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The Epidemiology of Mood, Anxiety and Alcohol Disorder

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The difference in population risk for major depression (MD) between men and women is one of the most reliable findings in psychiatric epidemiology. However, the determinants of sex differences in MD remain unclear and their combination into integrated etiologic models is lacking. This proposal, which is a competitive renewal of a large-scale, population based, longitudinal study of female-female, male-male and male-female twin pairs ascertained through the birth-certificate-based Virginia Twin Registry, requests funds to support further data analysis focused on understanding sex differences in risk for MD.

Ten specific aims are articulated. We seek to explore sex differences in the exposure to and sensitivity to the depressogenic effects of stressful life events, in the psychopathologic pathway to MD and in the speed of kindling for MD. We will examine how social roles for men and women (acting directly or by modulating the impact of stressful life events) impact on risk for MD. We will attempt to determine if genetic factors which influence mood-response to cyclic ovarian hormones can explain some of the sex differences in genetic risk for MD. Using structural equation twin modeling, we seek to understand sex differences in the relationship between key personality traits and risk for MD and in the underlying causes of patterns of comorbidity between MD and other psychiatric and drug-use disorders. By studying male and female monozygotic twin pairs discordant for a lifetime history of MD, we will clarify sex differences in the environmentally determined correlates of MD. Finally, our collection of extensive information on proximal and distal risk factors for MD permit us to construct an integrated, developmental model for the prediction of MD and to explore the differences in such pathways in men and women.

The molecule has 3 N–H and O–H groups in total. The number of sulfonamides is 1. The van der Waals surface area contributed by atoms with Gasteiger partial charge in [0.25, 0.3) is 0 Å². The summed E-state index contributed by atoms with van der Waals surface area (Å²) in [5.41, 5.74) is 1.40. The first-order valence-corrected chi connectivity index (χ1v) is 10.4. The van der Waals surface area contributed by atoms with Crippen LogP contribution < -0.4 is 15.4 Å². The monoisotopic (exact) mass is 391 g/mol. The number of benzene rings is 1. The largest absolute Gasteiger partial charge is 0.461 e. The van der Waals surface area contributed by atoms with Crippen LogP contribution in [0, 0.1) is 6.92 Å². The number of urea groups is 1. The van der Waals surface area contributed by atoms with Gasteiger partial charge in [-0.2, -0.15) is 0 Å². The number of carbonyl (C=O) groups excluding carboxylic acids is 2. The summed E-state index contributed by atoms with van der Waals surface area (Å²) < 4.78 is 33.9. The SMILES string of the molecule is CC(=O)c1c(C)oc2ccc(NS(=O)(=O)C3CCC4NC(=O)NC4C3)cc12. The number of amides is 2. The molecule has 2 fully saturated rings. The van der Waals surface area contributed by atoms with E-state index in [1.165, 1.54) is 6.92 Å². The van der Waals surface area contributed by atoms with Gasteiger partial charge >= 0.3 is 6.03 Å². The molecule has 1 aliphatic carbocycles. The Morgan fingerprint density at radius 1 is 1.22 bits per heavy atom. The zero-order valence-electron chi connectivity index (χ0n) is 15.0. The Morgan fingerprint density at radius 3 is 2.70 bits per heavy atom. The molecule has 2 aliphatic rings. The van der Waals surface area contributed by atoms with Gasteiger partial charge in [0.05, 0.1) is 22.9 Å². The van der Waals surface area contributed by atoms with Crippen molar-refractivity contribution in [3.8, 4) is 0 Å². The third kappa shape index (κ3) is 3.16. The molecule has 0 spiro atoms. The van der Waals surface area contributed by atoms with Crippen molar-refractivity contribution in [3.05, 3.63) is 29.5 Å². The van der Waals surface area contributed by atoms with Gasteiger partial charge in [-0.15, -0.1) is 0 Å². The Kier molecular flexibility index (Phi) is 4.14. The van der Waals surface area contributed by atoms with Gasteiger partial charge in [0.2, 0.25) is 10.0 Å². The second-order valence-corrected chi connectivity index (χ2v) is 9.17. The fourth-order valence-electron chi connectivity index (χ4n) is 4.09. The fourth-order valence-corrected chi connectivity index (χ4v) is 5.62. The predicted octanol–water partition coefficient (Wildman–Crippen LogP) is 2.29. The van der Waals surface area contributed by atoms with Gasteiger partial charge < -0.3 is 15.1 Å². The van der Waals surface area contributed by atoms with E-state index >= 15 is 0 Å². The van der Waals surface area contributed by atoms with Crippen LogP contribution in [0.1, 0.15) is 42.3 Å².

These analyses take advantage of a number of unique aspects of this sample including i) the twin design, ii) large sample size, iii) epidemiological sampling frame, iv) longitudinal assessments, v) evaluation of a wide range of common psychiatric and substance use disorders and an extensive series of risk factors and, of particular importance for this study, vi) a large sample of opposite-sex dizygotic pairs -- probably the best natural experiment for the study of sex differences in humans.

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